Virtual Tour of James A. Garfield National Historic Site

Explore the home of James A. Garfield. Garfield was elected as the United States' 20th President in 1881, after nine terms in the U.S. House of Representatives. His Presidency was impactful, but cut short after 200 days when he was assassinated. As the last of the log cabin Presidents, James A. Garfield attacked political corruption and won back for the Presidency a measure of prestige it had lost during the Reconstruction period.  Garfield lived here from 1876 until early 1881.  His widow, Lucretia, owned this home and property until her death in 1918.  The site visitors see today is more reflective of her many years here after the President's death than the few years he lived here before becoming the nation's 20th President.

This view shows the west side of the Garfield home. The porte-cochere and back part of the home were added by Mrs. Garfield after the President's death in 1881. Route 20 running in front of the home was a dirt carriage road in Garfield's time.

This room is now known as the reception hall, but when James Garfield was alive this was the kitchen. Mrs. Garfield converted this room to the entry hall and moved the kitchen to the home's rear in 1885-86.

The dining room still looks similar to how it appeared when James Garfield lived here. The family had many meals here, and Garfield loved to quiz the children on their schoolwork during dinner. The family had a celebratory dinner here on the night Garfield was elected president.

The parlor was the equivalent of the modern family room. This was the room in which the family often gathered in the evenings to chat, read, play music, and spend time together. During the 1880 presidential campaign, Garfield hosted former President U.S. Grant in this room, as well as the famed Jubilee Singers of Fisk University.

This is the downstairs "summer bedroom," where James and Lucretia Garfield slept in the warmer months of the year when it was a bit cooler downstairs. After the President's death, Mrs. Garfield used this room for various things-including as a smoking parlor for guests-but did not use it as a bedroom.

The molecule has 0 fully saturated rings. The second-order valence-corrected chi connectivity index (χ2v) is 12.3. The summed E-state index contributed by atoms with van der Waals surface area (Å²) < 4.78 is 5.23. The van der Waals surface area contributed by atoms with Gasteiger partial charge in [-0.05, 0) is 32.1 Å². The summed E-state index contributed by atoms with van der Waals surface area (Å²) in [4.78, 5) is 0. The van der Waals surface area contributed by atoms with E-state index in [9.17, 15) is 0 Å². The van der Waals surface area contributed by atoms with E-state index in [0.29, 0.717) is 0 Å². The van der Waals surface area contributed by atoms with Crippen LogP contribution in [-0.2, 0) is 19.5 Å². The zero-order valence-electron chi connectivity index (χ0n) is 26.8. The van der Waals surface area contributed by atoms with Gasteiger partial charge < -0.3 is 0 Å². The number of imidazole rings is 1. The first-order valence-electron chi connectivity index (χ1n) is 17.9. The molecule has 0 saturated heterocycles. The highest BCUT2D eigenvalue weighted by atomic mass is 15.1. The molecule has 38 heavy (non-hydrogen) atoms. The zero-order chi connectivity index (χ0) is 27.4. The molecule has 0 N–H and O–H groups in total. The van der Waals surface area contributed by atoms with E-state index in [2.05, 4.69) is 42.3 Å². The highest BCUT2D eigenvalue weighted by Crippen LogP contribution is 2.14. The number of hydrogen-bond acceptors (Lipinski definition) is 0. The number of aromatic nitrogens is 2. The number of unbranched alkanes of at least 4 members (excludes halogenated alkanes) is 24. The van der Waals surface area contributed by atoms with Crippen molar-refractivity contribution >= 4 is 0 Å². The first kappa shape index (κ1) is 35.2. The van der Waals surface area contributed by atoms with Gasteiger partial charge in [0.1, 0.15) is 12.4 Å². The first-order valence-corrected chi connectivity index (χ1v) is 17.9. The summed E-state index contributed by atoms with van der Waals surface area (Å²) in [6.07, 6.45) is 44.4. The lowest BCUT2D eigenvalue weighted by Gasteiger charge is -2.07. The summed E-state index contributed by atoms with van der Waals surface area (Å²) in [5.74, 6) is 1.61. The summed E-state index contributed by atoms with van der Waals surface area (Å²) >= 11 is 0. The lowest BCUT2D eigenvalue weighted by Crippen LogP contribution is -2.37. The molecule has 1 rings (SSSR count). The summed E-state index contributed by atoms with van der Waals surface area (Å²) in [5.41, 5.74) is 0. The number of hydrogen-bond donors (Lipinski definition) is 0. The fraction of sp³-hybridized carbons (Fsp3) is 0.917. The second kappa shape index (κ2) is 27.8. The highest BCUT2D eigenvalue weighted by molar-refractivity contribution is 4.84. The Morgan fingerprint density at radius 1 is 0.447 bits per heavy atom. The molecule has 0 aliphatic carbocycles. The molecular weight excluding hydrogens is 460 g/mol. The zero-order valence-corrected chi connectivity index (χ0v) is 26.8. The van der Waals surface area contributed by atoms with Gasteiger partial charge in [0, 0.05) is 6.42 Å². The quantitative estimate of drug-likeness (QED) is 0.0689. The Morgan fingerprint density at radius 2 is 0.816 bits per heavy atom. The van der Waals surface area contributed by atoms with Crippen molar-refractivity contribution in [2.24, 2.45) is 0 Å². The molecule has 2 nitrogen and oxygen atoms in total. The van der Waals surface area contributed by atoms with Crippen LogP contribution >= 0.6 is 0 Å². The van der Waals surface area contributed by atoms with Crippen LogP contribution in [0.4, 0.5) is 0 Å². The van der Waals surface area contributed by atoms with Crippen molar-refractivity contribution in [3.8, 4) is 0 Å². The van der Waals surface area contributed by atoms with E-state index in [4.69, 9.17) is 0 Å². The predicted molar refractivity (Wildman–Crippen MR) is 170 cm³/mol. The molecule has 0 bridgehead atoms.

This is the entry hall, the first stop on a guided tour of the Garfield home both today and during the 1880 presidential campaign. When thousands of well-wishers and citizens descended on the Garfield property during the campaign, Mrs. Garfield often stationed herself in this hallway to keep an eye on the front door.

When Lucretia Garfield built a Memorial Library for her husband's books and other items in 1885-86, she included this vault (or "memory room," as she called it) in her plans. In here she stored James Garfield's papers, letters, and diaries, making the library into something of an archive of her husband's life and career.

This beautiful Memorial Library is the highlight of a Garfield home tour. Mrs. Garfield added this room in 1885-86 to have a room in the house specifically dedicated to preserving her husband's books and his memory. This is considered the birthplace of the idea for presidential libraries.

This hallway takes visitors from the Memorial Library addition (where the Garfield Civil War portrait is visible) toward the older (front) part of the home that Garfield would recognize and that holds many of the home's bedrooms. The bedroom at right was used by Lucretia's father, Zeb Rudolph, who came to live with the family following his wife's death in 1879.

The Garfields' two youngest sons, Irvin and Abram, shared this bedroom. The Garfields had five children-four sons and one daughter-that survived to adulthood. They also had one daughter and one son that died in childhood.

Of the five surviving Garfield children, Mollie was the only girl. This was her bedroom and is a relatively stylish, trendy room for a teenage girl in the late nineteenth century. Mollie was particularly close with her father and was just 14 years old when he died. She later married Joseph Stanley-Brown, who had served as President Garfield's private secretary.

This upstairs hallway leads to Garfield's study, a room his wife jokingly referred to as "the general's snuggery." Garfield spent many hours in the study reading newspapers, writing letters and speeches, and, after his election as president, putting together his cabinet.

This is the so-called "winter bedroom," the room James and Lucretia Garfield shared during the colder months and that Mrs. Garfield used exclusively following her husband's death. On the walls are portraits of the two Garfield children that did not survive childhood--daughter Eliza and son Edward.

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